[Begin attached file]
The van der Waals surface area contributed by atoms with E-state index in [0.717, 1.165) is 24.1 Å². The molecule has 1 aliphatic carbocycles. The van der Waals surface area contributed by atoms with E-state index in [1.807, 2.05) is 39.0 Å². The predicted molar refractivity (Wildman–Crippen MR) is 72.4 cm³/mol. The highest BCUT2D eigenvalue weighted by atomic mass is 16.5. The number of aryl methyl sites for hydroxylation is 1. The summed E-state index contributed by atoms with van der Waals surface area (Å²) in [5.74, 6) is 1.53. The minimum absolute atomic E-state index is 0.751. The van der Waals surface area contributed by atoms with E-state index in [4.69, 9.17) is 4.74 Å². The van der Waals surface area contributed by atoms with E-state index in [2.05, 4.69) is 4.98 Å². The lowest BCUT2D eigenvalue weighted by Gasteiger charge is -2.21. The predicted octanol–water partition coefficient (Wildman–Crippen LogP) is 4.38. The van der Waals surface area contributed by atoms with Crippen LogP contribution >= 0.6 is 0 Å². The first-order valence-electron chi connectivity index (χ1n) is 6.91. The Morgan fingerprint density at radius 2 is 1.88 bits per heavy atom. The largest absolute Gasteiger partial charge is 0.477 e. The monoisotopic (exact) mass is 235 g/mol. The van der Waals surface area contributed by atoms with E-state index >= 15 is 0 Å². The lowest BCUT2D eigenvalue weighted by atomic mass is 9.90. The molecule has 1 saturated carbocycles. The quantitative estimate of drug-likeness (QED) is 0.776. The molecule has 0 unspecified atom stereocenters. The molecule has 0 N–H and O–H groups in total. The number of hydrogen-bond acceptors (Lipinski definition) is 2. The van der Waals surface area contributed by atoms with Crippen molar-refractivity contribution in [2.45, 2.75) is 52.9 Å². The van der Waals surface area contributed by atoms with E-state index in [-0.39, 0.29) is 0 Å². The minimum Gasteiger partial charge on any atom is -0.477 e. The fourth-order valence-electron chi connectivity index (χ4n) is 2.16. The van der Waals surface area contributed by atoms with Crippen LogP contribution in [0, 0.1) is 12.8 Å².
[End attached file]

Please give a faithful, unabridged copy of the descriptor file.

The van der Waals surface area contributed by atoms with E-state index in [0.717, 1.165) is 24.1 Å². The molecule has 1 aliphatic carbocycles. The van der Waals surface area contributed by atoms with E-state index in [1.807, 2.05) is 39.0 Å². The predicted molar refractivity (Wildman–Crippen MR) is 72.4 cm³/mol. The highest BCUT2D eigenvalue weighted by atomic mass is 16.5. The number of aryl methyl sites for hydroxylation is 1. The summed E-state index contributed by atoms with van der Waals surface area (Å²) in [5.74, 6) is 1.53. The minimum absolute atomic E-state index is 0.751. The van der Waals surface area contributed by atoms with E-state index in [4.69, 9.17) is 4.74 Å². The van der Waals surface area contributed by atoms with E-state index in [2.05, 4.69) is 4.98 Å². The lowest BCUT2D eigenvalue weighted by Gasteiger charge is -2.21. The predicted octanol–water partition coefficient (Wildman–Crippen LogP) is 4.38. The van der Waals surface area contributed by atoms with Crippen LogP contribution >= 0.6 is 0 Å². The first-order valence-electron chi connectivity index (χ1n) is 6.91. The Morgan fingerprint density at radius 2 is 1.88 bits per heavy atom. The largest absolute Gasteiger partial charge is 0.477 e. The monoisotopic (exact) mass is 235 g/mol. The van der Waals surface area contributed by atoms with E-state index >= 15 is 0 Å². The lowest BCUT2D eigenvalue weighted by atomic mass is 9.90. The molecule has 1 saturated carbocycles. The quantitative estimate of drug-likeness (QED) is 0.776. The molecule has 0 unspecified atom stereocenters. The molecule has 0 N–H and O–H groups in total. The number of hydrogen-bond acceptors (Lipinski definition) is 2. The van der Waals surface area contributed by atoms with Crippen molar-refractivity contribution in [2.45, 2.75) is 52.9 Å². The van der Waals surface area contributed by atoms with E-state index in [-0.39, 0.29) is 0 Å². The minimum Gasteiger partial charge on any atom is -0.477 e. The fourth-order valence-electron chi connectivity index (χ4n) is 2.16. The van der Waals surface area contributed by atoms with Crippen LogP contribution in [0, 0.1) is 12.8 Å².